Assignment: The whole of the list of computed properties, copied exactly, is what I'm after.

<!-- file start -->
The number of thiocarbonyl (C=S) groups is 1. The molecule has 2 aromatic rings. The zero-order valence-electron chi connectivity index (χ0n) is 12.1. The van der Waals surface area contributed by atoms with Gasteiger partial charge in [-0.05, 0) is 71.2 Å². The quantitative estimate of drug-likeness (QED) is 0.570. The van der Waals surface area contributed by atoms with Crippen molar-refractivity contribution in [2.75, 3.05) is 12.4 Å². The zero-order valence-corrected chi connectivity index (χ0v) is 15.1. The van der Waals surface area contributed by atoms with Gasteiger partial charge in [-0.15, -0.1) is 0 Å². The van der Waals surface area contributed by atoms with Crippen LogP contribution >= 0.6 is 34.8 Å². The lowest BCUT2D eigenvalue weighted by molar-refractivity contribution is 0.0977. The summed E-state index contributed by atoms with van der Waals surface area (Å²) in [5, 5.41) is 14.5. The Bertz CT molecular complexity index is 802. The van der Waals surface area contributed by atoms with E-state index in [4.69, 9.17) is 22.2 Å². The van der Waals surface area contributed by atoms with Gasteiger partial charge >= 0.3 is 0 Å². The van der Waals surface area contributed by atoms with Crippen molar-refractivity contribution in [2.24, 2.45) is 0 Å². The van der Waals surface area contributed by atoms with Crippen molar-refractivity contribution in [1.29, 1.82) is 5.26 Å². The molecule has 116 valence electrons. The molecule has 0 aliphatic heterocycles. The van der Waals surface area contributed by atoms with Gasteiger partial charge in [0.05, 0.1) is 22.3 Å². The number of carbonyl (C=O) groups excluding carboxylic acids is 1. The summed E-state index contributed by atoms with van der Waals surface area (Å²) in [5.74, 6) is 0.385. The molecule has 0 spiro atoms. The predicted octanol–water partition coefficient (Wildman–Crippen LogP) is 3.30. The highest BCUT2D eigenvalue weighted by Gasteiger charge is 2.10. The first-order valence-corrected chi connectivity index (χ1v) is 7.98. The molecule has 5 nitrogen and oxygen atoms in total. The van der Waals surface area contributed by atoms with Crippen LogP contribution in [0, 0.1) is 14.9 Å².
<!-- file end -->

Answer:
The number of thiocarbonyl (C=S) groups is 1. The molecule has 2 aromatic rings. The zero-order valence-electron chi connectivity index (χ0n) is 12.1. The van der Waals surface area contributed by atoms with Gasteiger partial charge in [-0.05, 0) is 71.2 Å². The quantitative estimate of drug-likeness (QED) is 0.570. The van der Waals surface area contributed by atoms with Crippen molar-refractivity contribution in [2.75, 3.05) is 12.4 Å². The zero-order valence-corrected chi connectivity index (χ0v) is 15.1. The van der Waals surface area contributed by atoms with Gasteiger partial charge in [-0.15, -0.1) is 0 Å². The van der Waals surface area contributed by atoms with Crippen LogP contribution >= 0.6 is 34.8 Å². The lowest BCUT2D eigenvalue weighted by molar-refractivity contribution is 0.0977. The summed E-state index contributed by atoms with van der Waals surface area (Å²) in [5, 5.41) is 14.5. The Bertz CT molecular complexity index is 802. The van der Waals surface area contributed by atoms with E-state index in [4.69, 9.17) is 22.2 Å². The van der Waals surface area contributed by atoms with Gasteiger partial charge >= 0.3 is 0 Å². The van der Waals surface area contributed by atoms with Crippen molar-refractivity contribution in [2.24, 2.45) is 0 Å². The van der Waals surface area contributed by atoms with Crippen molar-refractivity contribution in [1.29, 1.82) is 5.26 Å². The molecule has 116 valence electrons. The molecule has 0 aliphatic heterocycles. The van der Waals surface area contributed by atoms with Gasteiger partial charge in [0.05, 0.1) is 22.3 Å². The number of carbonyl (C=O) groups excluding carboxylic acids is 1. The summed E-state index contributed by atoms with van der Waals surface area (Å²) in [5.74, 6) is 0.385. The molecule has 0 spiro atoms. The predicted octanol–water partition coefficient (Wildman–Crippen LogP) is 3.30. The highest BCUT2D eigenvalue weighted by Gasteiger charge is 2.10. The first-order valence-corrected chi connectivity index (χ1v) is 7.98. The molecule has 5 nitrogen and oxygen atoms in total. The van der Waals surface area contributed by atoms with Crippen LogP contribution in [0, 0.1) is 14.9 Å².